Garcia v. Commissioner of Social Security

Filing 34

ORDER granting 31 Motion for Attorney Fees. Signed by Magistrate Judge Chris M. McAliley on 1/17/2017. (nsy)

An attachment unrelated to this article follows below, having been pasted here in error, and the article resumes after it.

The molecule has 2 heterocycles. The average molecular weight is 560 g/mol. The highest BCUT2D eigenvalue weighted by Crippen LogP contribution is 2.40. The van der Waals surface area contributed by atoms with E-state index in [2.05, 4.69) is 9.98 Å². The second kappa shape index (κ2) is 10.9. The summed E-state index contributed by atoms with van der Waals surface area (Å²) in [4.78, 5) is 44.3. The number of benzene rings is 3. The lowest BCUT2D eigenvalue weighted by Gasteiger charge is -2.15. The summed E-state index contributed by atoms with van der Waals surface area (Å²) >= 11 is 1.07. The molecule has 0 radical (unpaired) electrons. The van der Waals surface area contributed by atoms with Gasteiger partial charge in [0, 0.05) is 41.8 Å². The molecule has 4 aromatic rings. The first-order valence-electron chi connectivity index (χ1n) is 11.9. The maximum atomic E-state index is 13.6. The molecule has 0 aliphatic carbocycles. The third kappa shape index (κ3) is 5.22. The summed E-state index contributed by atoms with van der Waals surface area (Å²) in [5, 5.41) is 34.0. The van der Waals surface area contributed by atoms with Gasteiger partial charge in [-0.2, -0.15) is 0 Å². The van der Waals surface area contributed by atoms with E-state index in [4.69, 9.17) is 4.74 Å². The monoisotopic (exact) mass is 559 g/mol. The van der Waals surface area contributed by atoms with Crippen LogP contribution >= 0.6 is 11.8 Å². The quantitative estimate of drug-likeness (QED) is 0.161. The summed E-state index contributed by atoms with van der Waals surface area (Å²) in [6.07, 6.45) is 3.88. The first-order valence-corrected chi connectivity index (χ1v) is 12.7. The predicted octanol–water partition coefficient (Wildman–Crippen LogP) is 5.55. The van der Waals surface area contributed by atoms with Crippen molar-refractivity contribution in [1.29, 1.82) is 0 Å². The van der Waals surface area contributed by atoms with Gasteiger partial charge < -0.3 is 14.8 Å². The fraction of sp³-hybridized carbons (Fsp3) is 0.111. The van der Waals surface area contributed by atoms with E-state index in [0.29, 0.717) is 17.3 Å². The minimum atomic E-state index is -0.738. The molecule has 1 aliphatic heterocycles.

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UNITED STATES DISTRICT COURT SOUTHERN DISTRICT OF FLORIDA CASE NO. 15-21711-MCALILEY [CONSENT CASE] CHRISTOPHER GARCIA, Plaintiff, v. CAROLYN W. COLVIN, Acting Commissioner of Social Security Administration, Defendant. ____________________________/ ORDER GRANTING CONSENT PETITION FOR ATTORNEY’S FEES The Court previously entered final judgment in favor of Plaintiff, reversed the decision of the Commissioner and remanded this matter for further proceedings. [DE 30]. Plaintiff has now filed an unopposed Petition for Attorney Fees pursuant to the Equal Access to Justice Act (“EAJA”), seeking $3,149.00. [DE 31]. The Commissioner did not file a response. The EAJA provides that “a court shall award to a prevailing party other than the United States fees and other expenses . . . incurred by that party in any civil action . . . unless the court finds that the position of the United States was substantially justified or that special circumstances make an award unjust.” 28 U.S.C. § 2412(d)(1)(A). There is no dispute that Plaintiff is the prevailing party. There is also no contention that the Commissioner’s position was substantially justified, or that special circumstances make an award of attorneys’ fees unjust. Accordingly, Plaintiff is entitled to recover his attorneys’ fees under the EAJA. As for the amount of those fees, the EAJA provides that: “The amount of fees awarded under this subsection shall be based upon prevailing market rates for the kind and quality of the services furnished, except that . . . (ii) attorney fees shall not be awarded in excess of $125 per hour unless the court determines that an increase in the cost of living or a special factor, such as the limited availability of qualified attorneys for the proceedings involved, justifies a higher fee.” 28 U.S.C. § 2412(d)(2)(A). Plaintiff’s attorney asks to be compensated at an hourly rate of $188.00, which certainly is within the range of market rates for South Florida attorneys who represent plaintiffs in similar actions. Because the market rate exceeds the $125 per hour statutory rate set by the EAJA, the Court must decide whether to adjust the statutory hourly fee upward to take into account the increase in the cost of living, or special factors. The application of the cost of living adjustment is considered “next to automatic.” Meyer v. Sullivan, 958 F.2d 1029, 1035 n. 9 (11th Cir. 1992).The Court agrees with Plaintiff that $188.00 per hour is warranted given the increase in the cost of living that has occurred since the EAJA was reenacted in March 1996. The Court also agrees that the 16.75 hours that Plaintiff’s counsel devoted to this action are reasonable. [See DE 31-2]. Accordingly, Plaintiff is awarded attorney’s fees totaling $3,149.00. 2 In his motion, Plaintiff asks that the attorney’s fees award be payable to Plaintiff if he owes a federal debt but, if Plaintiff does not owe a federal debt, that the award be paid directly to Plaintiff’s counsel. For the following reasons, this record supports this request. Attorney’s fees awarded under the EAJA are payable to the prevailing party and not to the party’s attorney. See Astrue v. Ratliff, 560 U.S. 586, 589 (2010). That payment, however, is subject to a government offset to satisfy a pre-existing debt that the litigant owes the United States. Id. A prevailing litigant may assign his right to recover EAJA fees to his attorney, which Plaintiff did here. [See DE 31-3]. The assignment, though, is not valid unless it complies with the Anti-Assignment Act, 31 U.SC. § 3727(b). See Sanchez v. Commissioner of Social Security, No. 6:11-cv-1745-Orl-22GJK, 2013 WL 1611332 at *1 (M.D. Fla. March 28, 2013) (adopted by Sanchez v. Commissioner of Social Security, 2013 WL 1611329 (M.D. Fla. April 15, 2013); see also Young v. Astrue, No. 3:09-CV132-CDL-MSH, 2011 WL 1196054 at *3 (M.D. Ga. Feb. 24, 2011) (finding that “the Anti-Assignment Act [31 U.S.C. § 3727] applies to EAJA awards”) (citations omitted) (adopted by Young v. Astrue, 2011 WL 1154362 (M.D. Fla. March 28, 2011). The Anti-Assignment Act specifies the circumstances under which a claim against the United States can be assigned. It states in pertinent part that: A transfer or assignment of any part of a claim against the United States … or the authorization to receive payment for any part of the claim … may be made only after a claim is allowed, the amount of the claim is decided, and a warrant for payment of the claim has been issued. The assignment shall specify the warrant, must be made freely, and must be attested to by 2 witnesses. The person making 3 the assignment shall acknowledge it before an official who may acknowledge a deed, and the official shall certify the assignment. The certificate shall state that the official completely explained the assignment when it was acknowledged. An assignment under this subsection is valid for any purpose. 31 U.S.C. § 3727(a), (b). Plaintiff’s assignment does not comply with the statute because it was made before Plaintiff’s claim for attorney’s fees was allowed and the amount decided, it is not attested to by two witnesses and it has not been certified by an official. [DE 31-3]. Although Plaintiff’s assignment is invalid, the Commissioner may waive the requirements of the Anti-Assignment Act and recognize the Plaintiff’s assignment. See Delmarva Power & Light Co. v. U.S., 542 F.3d 889, 893-94 (Fed. Cir. 2008). The Commissioner did so here, as she did not oppose Plaintiff’s motion which clearly requested that any fee award be paid to Plaintiff’s counsel if Plaintiff does not owe a federal debt. For the foregoing reasons, it is hereby ORDERED that Plaintiff’s Consent Petition for Attorney Fees [DE 31], is GRANTED, Plaintiff is hereby awarded $3,149.00 in attorney’s fees pursuant to the Equal Access to Justice Act, 28 U.S.C. § 2412, subject to offset against any pre-existing debt that Plaintiff may owe to the United States. IT IS FURTHER ORDERED that if there is any amount remaining after offset, or if offset is unnecessary because the United States Department of Treasury determines that Plaintiff has no outstanding debts to the United States, it shall be paid directly to Plaintiff’s attorney, Luis A. Segarra, Esq. 4 DONE AND ORDERED in chambers in Miami, Florida this 17th day of January, 2017. ___________________________________ CHRIS MCALILEY UNITED STATES MAGISTRATE JUDGE Copies to: Counsel of record 5